On 09/06/2013 5:26, Rich Ulrich wrote: > They do a Monte Carlo randomization of 1000 trials under > the null condition; they use cutoffs for a test; they report > the observed "size" of the test for this test. Since they were > looking at a 5% tail, they expected 50, and this set of 1000 > trials happened to give them 38 -- The other tests were > computed on the same set of 1000 and gave the same or > off by 1 in the count of rejections. They were all the same. > > You need to study, read papers, contemplate, what-have- > you, to get used to this terminology and set of expectations.
I should start from the English language, but unfortunately I don't have much time. I do what I can and I always hope that someone could explain things without being too rude.
> For instance, it is technically a BAD performance for a RNG > if it does not produce "random variation" in every criterion > that you measure it against. And, 5 times out of 100, a > set of 1000 trials will result in less than/ greater than the > number of rejections specified by the CI -- if you have a > decent RNG.
Using a good generator, I also see 0.034, 0.036 (occasionally), but it seemed strange to me that the authors reported in that table a single value. Now, thanks to you, I know that I was wrong; good!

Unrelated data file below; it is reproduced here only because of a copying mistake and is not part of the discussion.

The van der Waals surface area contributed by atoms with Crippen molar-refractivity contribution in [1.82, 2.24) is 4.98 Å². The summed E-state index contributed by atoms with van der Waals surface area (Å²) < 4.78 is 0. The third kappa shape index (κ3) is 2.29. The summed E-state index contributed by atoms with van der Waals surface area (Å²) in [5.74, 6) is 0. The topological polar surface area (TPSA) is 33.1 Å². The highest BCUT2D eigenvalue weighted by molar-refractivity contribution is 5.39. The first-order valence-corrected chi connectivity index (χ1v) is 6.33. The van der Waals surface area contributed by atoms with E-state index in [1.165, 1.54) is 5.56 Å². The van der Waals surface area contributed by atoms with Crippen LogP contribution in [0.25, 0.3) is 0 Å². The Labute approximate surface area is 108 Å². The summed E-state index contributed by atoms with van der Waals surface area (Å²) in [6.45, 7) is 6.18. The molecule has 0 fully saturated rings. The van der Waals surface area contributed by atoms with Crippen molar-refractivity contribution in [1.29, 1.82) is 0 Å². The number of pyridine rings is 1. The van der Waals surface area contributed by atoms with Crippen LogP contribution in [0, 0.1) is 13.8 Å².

> The later columns in the table are called "power" because > (a) every sample is non-normal, by design, and (b) they > represent how often that non-normality is detected. > > I hope that you recognize that this is a peculiar paper, in > a way. Most of the time, authors are proposing ways to > *detect* differences. These authors are proposing > "robust measures" that will NOT report samples as non- > normal when they are "merely" contaminated by outliers > of one sort or another. Thus, they are happy and proud > to point to the lack of power for detecting the specified > sorts of contamination, for certain "robust" tests.
Yes, it's a peculiar paper; for that reason I'm trying to understand "in deep" the exact meaning of the tables, formulas and phrases.
> If you want a test to detect non-normality in the form > of those contaminations ... the JB does fine. The power > of the so-called robust tests is going to be concentrated > elsewhere. Presumably.
I usually use the KS and the AD tests for the normal distribution (mainly because there is a procedure to calculate the p-values).
> I'm not sure I see much value in their paper. If the JB > rejects severely, and their robust tests do not, you might > conclude, "Well, the sample would be pretty normal if it > were not for 1%/5% contamination." > > But then... I've never, ever, paid much attention to any > formal tests of normality. Maybe it is a lot more useful > to someone who has had data where other tests of normality > were useful.